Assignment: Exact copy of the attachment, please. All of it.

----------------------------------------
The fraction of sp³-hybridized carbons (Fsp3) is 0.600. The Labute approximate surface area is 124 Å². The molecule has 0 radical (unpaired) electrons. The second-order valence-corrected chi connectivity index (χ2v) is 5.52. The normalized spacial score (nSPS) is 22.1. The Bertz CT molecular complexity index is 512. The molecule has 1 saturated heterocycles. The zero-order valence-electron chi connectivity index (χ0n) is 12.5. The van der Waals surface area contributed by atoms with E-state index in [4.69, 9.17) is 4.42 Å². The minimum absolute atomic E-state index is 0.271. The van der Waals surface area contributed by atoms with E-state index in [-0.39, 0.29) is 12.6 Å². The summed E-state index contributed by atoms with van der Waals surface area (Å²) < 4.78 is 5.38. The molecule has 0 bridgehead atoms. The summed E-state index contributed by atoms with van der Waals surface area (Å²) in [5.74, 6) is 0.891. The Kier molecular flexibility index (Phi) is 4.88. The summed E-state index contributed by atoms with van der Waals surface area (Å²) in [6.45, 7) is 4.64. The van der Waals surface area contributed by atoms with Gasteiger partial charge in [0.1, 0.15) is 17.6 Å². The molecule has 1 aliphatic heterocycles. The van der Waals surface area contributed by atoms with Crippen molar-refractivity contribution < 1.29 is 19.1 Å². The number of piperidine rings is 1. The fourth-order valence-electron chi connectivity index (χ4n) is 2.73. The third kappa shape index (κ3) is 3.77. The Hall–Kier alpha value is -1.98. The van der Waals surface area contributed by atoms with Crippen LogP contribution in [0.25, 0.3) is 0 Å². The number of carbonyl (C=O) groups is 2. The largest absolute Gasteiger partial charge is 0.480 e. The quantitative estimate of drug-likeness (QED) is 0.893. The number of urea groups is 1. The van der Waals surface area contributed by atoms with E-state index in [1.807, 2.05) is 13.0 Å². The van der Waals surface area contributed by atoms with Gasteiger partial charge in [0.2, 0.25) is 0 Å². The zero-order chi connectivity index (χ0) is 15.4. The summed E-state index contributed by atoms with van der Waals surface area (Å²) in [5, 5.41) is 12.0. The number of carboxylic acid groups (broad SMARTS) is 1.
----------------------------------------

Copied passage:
The fraction of sp³-hybridized carbons (Fsp3) is 0.600. The Labute approximate surface area is 124 Å². The molecule has 0 radical (unpaired) electrons. The second-order valence-corrected chi connectivity index (χ2v) is 5.52. The normalized spacial score (nSPS) is 22.1. The Bertz CT molecular complexity index is 512. The molecule has 1 saturated heterocycles. The zero-order valence-electron chi connectivity index (χ0n) is 12.5. The van der Waals surface area contributed by atoms with E-state index in [4.69, 9.17) is 4.42 Å². The minimum absolute atomic E-state index is 0.271. The van der Waals surface area contributed by atoms with E-state index in [-0.39, 0.29) is 12.6 Å². The summed E-state index contributed by atoms with van der Waals surface area (Å²) < 4.78 is 5.38. The molecule has 0 bridgehead atoms. The summed E-state index contributed by atoms with van der Waals surface area (Å²) in [5.74, 6) is 0.891. The Kier molecular flexibility index (Phi) is 4.88. The summed E-state index contributed by atoms with van der Waals surface area (Å²) in [6.45, 7) is 4.64. The van der Waals surface area contributed by atoms with Gasteiger partial charge in [0.1, 0.15) is 17.6 Å². The molecule has 1 aliphatic heterocycles. The van der Waals surface area contributed by atoms with Crippen molar-refractivity contribution < 1.29 is 19.1 Å². The number of piperidine rings is 1. The fourth-order valence-electron chi connectivity index (χ4n) is 2.73. The third kappa shape index (κ3) is 3.77. The Hall–Kier alpha value is -1.98. The van der Waals surface area contributed by atoms with Crippen LogP contribution in [0.25, 0.3) is 0 Å². The number of carbonyl (C=O) groups is 2. The largest absolute Gasteiger partial charge is 0.480 e. The quantitative estimate of drug-likeness (QED) is 0.893. The number of urea groups is 1. The van der Waals surface area contributed by atoms with E-state index in [1.807, 2.05) is 13.0 Å². The van der Waals surface area contributed by atoms with Gasteiger partial charge in [0.2, 0.25) is 0 Å². The zero-order chi connectivity index (χ0) is 15.4. The summed E-state index contributed by atoms with van der Waals surface area (Å²) in [5, 5.41) is 12.0. The number of carboxylic acid groups (broad SMARTS) is 1.